March 3, 2012

Some schools are just Way More Special than others

Have you ever heard that life just isn’t fair?  It’s true.  You know what really isn’t fair?  School funding.

Some California schools get twice the funding — and more — of others

By Sharon Noguchi, San Jose Mercury News
Posted:   02/26/2012 05:37:03 PM PST, Updated:   02/27/2012 03:09:47 AM PST


Thirty-six years after the California Supreme Court ordered the state to fix its unequal system of funding schools, a gaping disparity remains between haves and have-nots.

And it may not improve much any time soon.

A scathing report on California’s school finances not only repeats the indictment of an inequitable, insufficient and irrational funding scheme, but also details how California spends on average $620 less on a student living in a high-poverty area than one in an affluent neighborhood.

The report by the Education Trust-West, an Oakland-based education advocacy group, also attacks the complexity of California school financing. "The system is a haphazard collection of arcane and hard-to-navigate policies that manage to hide funding disparities from district leaders and policy makers, not to mention parents and the public," the report, released last week, reads. "The maze of programs and formulas makes it nearly impossible to understand whether dollars ever reach the schools and students for whom they are intended."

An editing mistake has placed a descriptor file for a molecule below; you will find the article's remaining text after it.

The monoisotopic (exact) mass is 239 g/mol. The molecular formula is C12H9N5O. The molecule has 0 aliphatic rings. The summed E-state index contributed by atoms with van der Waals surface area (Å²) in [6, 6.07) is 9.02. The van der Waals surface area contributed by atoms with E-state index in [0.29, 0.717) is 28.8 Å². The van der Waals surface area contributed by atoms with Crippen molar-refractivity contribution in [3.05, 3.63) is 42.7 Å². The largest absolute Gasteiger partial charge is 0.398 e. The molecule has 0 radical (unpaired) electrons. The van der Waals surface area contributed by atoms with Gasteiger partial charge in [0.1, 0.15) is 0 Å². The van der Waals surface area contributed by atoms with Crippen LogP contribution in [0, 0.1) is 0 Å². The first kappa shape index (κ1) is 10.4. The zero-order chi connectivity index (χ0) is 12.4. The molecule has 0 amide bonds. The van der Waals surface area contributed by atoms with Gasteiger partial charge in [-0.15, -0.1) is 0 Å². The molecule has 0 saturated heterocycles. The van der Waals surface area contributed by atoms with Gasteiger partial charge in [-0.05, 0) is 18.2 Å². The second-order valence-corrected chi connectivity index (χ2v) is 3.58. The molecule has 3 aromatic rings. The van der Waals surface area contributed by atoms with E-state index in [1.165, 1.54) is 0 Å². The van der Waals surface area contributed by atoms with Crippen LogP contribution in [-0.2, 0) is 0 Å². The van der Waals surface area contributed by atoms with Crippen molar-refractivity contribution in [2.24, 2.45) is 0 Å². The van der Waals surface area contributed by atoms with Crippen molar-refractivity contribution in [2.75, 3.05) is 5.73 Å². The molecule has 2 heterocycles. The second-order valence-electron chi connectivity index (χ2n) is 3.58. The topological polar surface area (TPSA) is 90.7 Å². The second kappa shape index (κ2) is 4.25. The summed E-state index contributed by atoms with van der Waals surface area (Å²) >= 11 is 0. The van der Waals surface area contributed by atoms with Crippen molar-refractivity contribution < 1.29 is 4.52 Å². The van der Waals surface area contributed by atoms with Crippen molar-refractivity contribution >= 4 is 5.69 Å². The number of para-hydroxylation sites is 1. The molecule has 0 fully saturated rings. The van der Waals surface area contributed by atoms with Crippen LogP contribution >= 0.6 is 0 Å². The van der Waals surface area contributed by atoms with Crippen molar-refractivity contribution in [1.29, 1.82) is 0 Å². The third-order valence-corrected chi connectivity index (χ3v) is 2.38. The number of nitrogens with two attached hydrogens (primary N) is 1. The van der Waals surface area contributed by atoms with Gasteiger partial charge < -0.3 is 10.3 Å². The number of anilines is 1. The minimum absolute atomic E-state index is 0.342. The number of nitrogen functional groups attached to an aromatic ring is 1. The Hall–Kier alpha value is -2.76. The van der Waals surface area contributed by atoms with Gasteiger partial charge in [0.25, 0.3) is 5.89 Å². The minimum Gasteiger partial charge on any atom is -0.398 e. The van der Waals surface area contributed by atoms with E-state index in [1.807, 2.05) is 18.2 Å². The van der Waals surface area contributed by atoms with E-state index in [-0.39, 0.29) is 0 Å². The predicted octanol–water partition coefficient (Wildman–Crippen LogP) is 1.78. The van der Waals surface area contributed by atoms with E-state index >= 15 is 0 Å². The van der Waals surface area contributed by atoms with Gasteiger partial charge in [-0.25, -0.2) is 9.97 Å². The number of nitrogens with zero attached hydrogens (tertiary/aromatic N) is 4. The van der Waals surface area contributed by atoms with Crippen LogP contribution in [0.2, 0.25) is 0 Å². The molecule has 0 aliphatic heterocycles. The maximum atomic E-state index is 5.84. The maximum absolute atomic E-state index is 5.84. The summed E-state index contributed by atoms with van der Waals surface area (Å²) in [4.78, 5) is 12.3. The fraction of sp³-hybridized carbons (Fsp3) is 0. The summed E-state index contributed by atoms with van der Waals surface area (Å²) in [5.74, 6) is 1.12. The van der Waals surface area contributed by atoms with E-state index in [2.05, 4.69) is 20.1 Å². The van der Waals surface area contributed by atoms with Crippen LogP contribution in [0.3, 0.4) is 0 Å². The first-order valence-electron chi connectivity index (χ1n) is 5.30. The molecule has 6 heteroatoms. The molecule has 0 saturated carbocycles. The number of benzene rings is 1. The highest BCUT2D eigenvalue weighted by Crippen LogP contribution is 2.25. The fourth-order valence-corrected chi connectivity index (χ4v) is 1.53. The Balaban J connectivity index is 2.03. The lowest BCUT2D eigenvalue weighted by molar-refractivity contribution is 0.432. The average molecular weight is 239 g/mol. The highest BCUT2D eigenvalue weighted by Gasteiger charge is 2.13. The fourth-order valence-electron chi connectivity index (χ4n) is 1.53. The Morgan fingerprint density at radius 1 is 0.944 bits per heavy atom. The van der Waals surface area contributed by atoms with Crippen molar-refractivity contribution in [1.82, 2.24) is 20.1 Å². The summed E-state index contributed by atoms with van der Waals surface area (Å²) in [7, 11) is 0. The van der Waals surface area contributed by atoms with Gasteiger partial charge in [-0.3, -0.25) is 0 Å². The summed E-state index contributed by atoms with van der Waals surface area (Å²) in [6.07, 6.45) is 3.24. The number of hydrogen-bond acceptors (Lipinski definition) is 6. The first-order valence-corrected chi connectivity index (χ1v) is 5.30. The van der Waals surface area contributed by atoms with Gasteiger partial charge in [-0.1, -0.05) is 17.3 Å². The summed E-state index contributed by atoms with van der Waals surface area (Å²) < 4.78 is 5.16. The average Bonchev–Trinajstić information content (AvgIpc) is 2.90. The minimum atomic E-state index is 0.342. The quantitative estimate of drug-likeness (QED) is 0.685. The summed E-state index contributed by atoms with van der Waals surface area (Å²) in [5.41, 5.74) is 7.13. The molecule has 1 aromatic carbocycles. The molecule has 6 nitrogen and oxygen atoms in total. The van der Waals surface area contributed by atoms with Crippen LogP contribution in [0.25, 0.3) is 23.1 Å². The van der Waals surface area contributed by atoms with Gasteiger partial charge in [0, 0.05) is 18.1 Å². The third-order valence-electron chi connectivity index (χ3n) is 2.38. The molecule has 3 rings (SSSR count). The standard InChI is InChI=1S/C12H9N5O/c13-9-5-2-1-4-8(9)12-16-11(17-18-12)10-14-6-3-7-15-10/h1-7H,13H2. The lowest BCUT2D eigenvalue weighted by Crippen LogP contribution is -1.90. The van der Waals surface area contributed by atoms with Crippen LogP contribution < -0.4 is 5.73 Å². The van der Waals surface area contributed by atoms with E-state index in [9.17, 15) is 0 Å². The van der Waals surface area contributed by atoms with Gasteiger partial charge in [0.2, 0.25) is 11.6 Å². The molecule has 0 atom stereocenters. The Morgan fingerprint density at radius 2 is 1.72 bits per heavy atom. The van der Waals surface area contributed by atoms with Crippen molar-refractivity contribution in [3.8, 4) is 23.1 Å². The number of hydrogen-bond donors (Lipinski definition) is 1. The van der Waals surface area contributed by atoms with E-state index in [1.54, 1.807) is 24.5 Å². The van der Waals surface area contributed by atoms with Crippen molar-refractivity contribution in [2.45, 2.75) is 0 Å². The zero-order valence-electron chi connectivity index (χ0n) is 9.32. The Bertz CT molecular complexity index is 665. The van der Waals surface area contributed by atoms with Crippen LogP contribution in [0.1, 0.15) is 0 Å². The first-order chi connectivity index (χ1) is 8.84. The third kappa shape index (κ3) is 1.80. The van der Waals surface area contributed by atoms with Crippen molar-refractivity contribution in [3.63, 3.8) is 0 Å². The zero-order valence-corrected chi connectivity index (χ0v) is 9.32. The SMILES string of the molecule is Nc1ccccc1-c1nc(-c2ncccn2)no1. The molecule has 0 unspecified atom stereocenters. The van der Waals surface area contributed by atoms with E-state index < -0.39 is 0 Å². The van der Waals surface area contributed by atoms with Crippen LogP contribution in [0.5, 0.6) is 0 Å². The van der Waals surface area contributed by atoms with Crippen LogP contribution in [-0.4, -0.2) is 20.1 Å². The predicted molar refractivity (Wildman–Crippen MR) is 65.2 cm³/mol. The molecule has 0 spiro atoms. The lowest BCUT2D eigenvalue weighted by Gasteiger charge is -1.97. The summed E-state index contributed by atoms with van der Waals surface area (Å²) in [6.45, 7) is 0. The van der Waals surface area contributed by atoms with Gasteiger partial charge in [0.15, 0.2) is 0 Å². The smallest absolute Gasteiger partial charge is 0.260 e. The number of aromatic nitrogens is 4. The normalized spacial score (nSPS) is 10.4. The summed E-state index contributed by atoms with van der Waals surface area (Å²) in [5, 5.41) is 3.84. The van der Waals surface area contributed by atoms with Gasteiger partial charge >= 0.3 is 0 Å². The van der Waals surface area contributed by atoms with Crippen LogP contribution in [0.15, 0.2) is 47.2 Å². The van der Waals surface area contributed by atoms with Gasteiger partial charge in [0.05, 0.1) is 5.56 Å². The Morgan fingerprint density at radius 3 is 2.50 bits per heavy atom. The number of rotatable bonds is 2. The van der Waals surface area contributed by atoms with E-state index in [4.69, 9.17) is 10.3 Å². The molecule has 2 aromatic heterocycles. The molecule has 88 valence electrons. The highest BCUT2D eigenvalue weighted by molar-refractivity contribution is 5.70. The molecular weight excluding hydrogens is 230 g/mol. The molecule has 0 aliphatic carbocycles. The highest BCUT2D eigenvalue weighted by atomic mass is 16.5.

120302-cruel-divide-reportHere’s the report by Education Trust-West mentioned above.  Clearly this is a complex problem, which would probably require a 40,000 word essay on the topic to identify the problems and begin to propose some reforms and solutions to this mess. 

I could create lots of lovely charts, comparing and contrasting financing among different districts in the Real Bay Area (by going here to Ed-Data, and clicking Districts and then Compare Finances).  I could brood over these 40 pages of state and local per-student revenue by school district across the entire state. 

Then I could make a bunch of sarcastic comments so you couldn’t tell if I was in favor of replacing all public schooling with Google Search or wanted to buy every government school student a gold-plated Tesla Roadster to ensure they showed up on time.  (Plus I would make sure I got the statewide school parking lot contracts via no-bid.  And a Lamborghini.)

The heck with it.  We’ve been having some beautiful weather, so why doesn’t everyone merely gripe about school funding, Prop 13, basic aid vs. revenue limit, and “voluntary” donations in this thread while you all pretend I said something brilliant.

This is also an Open Thread for everyone who doesn’t give a foreclosed lien about school funding.

Comments (17) -- Posted by: madhaus @ 5:37 am

17 Responses to “Some schools are just Way More Special than others”

  1. PKamp3 Says:

    Milpitas comes out looking pretty good, in terms of efficiency. Take that Palo Alto! (So brave.)

  2. Petsmart groomer Says:

    Pleasanton makes $5.5 million in cuts to its school budget.

  3. Petsmart groomer Says:

    Palo Alto per-student funding down by $788.

    You all enjoy the beautiful weather now.

  4. SEA Says: